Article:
REPORT No. 33/17
CASE 11.639
REPORT ON ADMISSIBILITY AND MERITS
ALEJANDRO YOVANY GÓMEZ VIRULA AND FAMILY
GUATEMALA
MARCH 21, 2017

I.

SUMMARY

1.
On July 17, 1995, the Inter-American Commission on Human Rights (hereinafter "the
Commission," "the Inter-American Commission," or "the IACHR") received a petition lodged by Antonio
Gómez, Paula Virula, the Guatemala Labor Education Project and the Guatemalan Workers Union [Unión
Sindical de Trabajadores de Guatemala]1 (hereinafter “the petitioners”), alleging that the Republic of
Guatemala (hereinafter "the State," "the Guatemalan State," or "Guatemala") bore international responsibility
for the disappearance and subsequent death of Alejandro Yovany Gómez Virula, both of which occurred in
March 1995.
2.
The petitioners stated the Mr. Gómez, a trade union activist, was forcibly disappeared on
March 13, 1995. They said that his body, with signs of having been tortured, was found six days later. The
petitioners claimed that despite the complaints they filed regarding the disappearance and their finding of the
corpse, the State took no specific steps to investigate the facts. They indicated that during the time that Mr.
Gómez was missing, it was a forced disappearance. They added that even though there were elements linking
those facts to Mr. Gómez's work as a trade unionist, the State decided to shelve the investigation file for lack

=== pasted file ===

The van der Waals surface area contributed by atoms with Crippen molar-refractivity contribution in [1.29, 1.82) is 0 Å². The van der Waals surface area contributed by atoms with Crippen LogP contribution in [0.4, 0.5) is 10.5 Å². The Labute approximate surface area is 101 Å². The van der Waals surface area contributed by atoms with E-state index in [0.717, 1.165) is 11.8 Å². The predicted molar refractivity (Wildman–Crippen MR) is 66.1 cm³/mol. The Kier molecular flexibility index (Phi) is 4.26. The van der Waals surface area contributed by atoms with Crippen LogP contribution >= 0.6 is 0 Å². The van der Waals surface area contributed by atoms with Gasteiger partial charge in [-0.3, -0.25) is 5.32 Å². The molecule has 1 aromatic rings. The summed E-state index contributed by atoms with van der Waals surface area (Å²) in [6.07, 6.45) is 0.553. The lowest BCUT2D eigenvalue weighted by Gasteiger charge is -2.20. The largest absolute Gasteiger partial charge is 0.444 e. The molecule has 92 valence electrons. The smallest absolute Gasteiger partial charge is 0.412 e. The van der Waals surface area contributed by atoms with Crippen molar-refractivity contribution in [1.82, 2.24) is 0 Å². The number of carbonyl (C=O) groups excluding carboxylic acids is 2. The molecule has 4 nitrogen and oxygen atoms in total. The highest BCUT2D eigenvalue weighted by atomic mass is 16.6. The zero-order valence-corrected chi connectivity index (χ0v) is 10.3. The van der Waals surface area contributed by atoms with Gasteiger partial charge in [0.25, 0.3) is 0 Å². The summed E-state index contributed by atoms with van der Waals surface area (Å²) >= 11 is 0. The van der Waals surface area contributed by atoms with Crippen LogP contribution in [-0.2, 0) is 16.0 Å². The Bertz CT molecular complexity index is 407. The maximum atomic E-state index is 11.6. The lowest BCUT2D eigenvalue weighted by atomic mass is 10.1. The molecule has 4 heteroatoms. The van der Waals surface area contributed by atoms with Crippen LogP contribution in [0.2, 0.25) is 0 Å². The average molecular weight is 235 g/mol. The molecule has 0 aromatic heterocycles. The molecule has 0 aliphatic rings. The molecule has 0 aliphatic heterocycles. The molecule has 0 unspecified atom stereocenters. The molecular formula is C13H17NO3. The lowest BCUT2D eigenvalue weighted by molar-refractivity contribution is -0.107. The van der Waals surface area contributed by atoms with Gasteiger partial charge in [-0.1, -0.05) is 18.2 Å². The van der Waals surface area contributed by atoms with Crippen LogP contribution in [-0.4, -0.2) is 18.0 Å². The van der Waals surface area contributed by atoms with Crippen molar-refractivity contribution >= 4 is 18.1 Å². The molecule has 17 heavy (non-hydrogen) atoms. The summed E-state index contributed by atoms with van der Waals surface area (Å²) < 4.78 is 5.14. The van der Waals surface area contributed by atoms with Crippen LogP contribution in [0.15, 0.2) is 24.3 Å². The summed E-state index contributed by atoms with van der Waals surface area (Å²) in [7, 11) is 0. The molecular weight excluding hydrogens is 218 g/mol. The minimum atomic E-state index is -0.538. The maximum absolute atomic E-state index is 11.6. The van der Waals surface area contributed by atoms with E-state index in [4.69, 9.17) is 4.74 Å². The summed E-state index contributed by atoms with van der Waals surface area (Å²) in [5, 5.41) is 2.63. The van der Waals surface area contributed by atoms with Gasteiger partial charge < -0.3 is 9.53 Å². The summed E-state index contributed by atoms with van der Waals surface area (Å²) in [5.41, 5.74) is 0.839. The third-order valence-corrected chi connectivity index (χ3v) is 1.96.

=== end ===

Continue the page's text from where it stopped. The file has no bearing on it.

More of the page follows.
of evidence. With respect to admissibility requirements, they invoked the exception established in Article
46.2.b of the American Convention.
3.
For its part, the State presented various different arguments during processing of the case
before the IACHR. Initially, the State maintained that an investigation had been started in order to throw light
on what had happened to Mr. Gómez and identify those responsible. It added that despite the efforts
undertaken, the file of the investigation had been archived for lack of evidence. Later on, the State indicated
that there were no records in the Public Prosecutors' Office database in which Mr. Gómez appears as a
complainant or injured party/victim.
4.
After analyzing the information available, the Commission verified compliance with the
admissibility requirements set forth in Articles 46 and 47 of the American Convention, concluded that the
case is admissible, and determined that that the State is responsible for i) violation of the rights to life,
personal integrity, and personal liberty established in Articles 4.1, 5.1, 7.1, 16, 8.1, and 25.1 of the American
Convention, in conjunction with Article 1.1 of the same instrument, to the detriment of Alejandro Yovany
Gómez Virula; and ii) violation of the rights to personal integrity, judicial guarantees and judicial protection
established in Articles 5.1, 8.1, and 25.1 of the American Convention, in conjunction with Article 1.1 of the
same instrument, to the detriment of Mr. Gómez's parents, Antonio Gómez and Paula Virula.
II.

PROCEEDINGS BEFORE THE COMMISSION

5.
On July 17, 1995, Antonio Gómez, Paula Virula, the Guatemala Labor Education Project and
Unión Sindical de Trabajadores de Guatemala lodged the initial petition. On June 17, 1996, the IACHR
forwarded that communication to the State with a request that it provide information on the alleged acts and
on whether domestic remedies had been exhausted. The State submitted its response on September 24, 1996.

1

Subsequently, the Centro para la Acción Legal en Derechos Humanos (CALDH) established itself as petitioner.

1

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